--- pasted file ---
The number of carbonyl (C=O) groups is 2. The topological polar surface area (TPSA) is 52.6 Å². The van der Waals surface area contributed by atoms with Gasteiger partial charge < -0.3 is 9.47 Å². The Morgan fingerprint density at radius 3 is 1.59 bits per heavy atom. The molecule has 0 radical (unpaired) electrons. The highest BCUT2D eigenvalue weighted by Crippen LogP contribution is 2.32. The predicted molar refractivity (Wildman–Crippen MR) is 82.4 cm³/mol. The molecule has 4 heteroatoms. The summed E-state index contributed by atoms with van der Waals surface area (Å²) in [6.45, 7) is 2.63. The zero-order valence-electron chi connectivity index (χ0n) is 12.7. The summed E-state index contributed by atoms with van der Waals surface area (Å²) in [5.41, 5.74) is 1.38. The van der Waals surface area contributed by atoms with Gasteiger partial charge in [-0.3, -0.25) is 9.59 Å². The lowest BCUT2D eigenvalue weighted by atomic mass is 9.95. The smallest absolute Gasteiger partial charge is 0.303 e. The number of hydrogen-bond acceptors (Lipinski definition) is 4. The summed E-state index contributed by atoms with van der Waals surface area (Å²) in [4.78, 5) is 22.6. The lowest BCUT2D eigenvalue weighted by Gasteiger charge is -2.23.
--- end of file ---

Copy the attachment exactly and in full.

The number of carbonyl (C=O) groups is 2. The topological polar surface area (TPSA) is 52.6 Å². The van der Waals surface area contributed by atoms with Gasteiger partial charge < -0.3 is 9.47 Å². The Morgan fingerprint density at radius 3 is 1.59 bits per heavy atom. The molecule has 0 radical (unpaired) electrons. The highest BCUT2D eigenvalue weighted by Crippen LogP contribution is 2.32. The predicted molar refractivity (Wildman–Crippen MR) is 82.4 cm³/mol. The molecule has 4 heteroatoms. The summed E-state index contributed by atoms with van der Waals surface area (Å²) in [6.45, 7) is 2.63. The zero-order valence-electron chi connectivity index (χ0n) is 12.7. The summed E-state index contributed by atoms with van der Waals surface area (Å²) in [5.41, 5.74) is 1.38. The van der Waals surface area contributed by atoms with Gasteiger partial charge in [-0.3, -0.25) is 9.59 Å². The lowest BCUT2D eigenvalue weighted by atomic mass is 9.95. The smallest absolute Gasteiger partial charge is 0.303 e. The number of hydrogen-bond acceptors (Lipinski definition) is 4. The summed E-state index contributed by atoms with van der Waals surface area (Å²) in [4.78, 5) is 22.6. The lowest BCUT2D eigenvalue weighted by Gasteiger charge is -2.23.